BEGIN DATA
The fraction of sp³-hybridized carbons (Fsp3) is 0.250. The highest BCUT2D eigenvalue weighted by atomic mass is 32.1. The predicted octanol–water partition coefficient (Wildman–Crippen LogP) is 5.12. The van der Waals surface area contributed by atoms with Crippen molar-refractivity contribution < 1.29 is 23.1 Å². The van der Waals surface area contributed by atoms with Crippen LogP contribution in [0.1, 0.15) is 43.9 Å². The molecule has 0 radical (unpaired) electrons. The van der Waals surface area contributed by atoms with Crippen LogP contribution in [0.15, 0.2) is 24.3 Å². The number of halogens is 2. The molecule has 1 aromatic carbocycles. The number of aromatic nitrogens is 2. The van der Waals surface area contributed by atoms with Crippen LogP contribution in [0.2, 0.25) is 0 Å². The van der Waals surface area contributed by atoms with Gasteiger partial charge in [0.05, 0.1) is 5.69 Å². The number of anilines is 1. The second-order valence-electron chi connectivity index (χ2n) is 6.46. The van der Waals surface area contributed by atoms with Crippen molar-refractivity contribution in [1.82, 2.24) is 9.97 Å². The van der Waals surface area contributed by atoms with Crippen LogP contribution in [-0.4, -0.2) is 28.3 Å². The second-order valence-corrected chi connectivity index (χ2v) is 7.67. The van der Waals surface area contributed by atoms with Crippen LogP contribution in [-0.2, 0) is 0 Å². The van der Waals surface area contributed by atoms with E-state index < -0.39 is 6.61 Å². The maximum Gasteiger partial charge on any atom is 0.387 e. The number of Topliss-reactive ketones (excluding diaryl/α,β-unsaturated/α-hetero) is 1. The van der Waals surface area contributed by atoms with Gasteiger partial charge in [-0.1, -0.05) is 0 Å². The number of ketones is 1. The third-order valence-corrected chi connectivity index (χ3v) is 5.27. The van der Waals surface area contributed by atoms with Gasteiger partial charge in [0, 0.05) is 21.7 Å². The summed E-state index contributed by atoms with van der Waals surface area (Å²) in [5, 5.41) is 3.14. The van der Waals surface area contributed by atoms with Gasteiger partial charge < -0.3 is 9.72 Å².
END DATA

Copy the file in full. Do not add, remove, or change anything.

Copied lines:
The fraction of sp³-hybridized carbons (Fsp3) is 0.250. The highest BCUT2D eigenvalue weighted by atomic mass is 32.1. The predicted octanol–water partition coefficient (Wildman–Crippen LogP) is 5.12. The van der Waals surface area contributed by atoms with Crippen molar-refractivity contribution < 1.29 is 23.1 Å². The van der Waals surface area contributed by atoms with Crippen LogP contribution in [0.1, 0.15) is 43.9 Å². The molecule has 0 radical (unpaired) electrons. The van der Waals surface area contributed by atoms with Crippen LogP contribution in [0.15, 0.2) is 24.3 Å². The number of halogens is 2. The molecule has 1 aromatic carbocycles. The number of aromatic nitrogens is 2. The van der Waals surface area contributed by atoms with Crippen LogP contribution in [0.2, 0.25) is 0 Å². The van der Waals surface area contributed by atoms with Gasteiger partial charge in [0.05, 0.1) is 5.69 Å². The number of anilines is 1. The second-order valence-electron chi connectivity index (χ2n) is 6.46. The van der Waals surface area contributed by atoms with Crippen molar-refractivity contribution in [1.82, 2.24) is 9.97 Å². The van der Waals surface area contributed by atoms with Crippen LogP contribution in [-0.4, -0.2) is 28.3 Å². The second-order valence-corrected chi connectivity index (χ2v) is 7.67. The van der Waals surface area contributed by atoms with Crippen LogP contribution in [-0.2, 0) is 0 Å². The van der Waals surface area contributed by atoms with E-state index < -0.39 is 6.61 Å². The maximum Gasteiger partial charge on any atom is 0.387 e. The number of Topliss-reactive ketones (excluding diaryl/α,β-unsaturated/α-hetero) is 1. The van der Waals surface area contributed by atoms with Gasteiger partial charge in [-0.1, -0.05) is 0 Å². The number of ketones is 1. The third-order valence-corrected chi connectivity index (χ3v) is 5.27. The van der Waals surface area contributed by atoms with Gasteiger partial charge in [0, 0.05) is 21.7 Å². The summed E-state index contributed by atoms with van der Waals surface area (Å²) in [5, 5.41) is 3.14. The van der Waals surface area contributed by atoms with Gasteiger partial charge < -0.3 is 9.72 Å².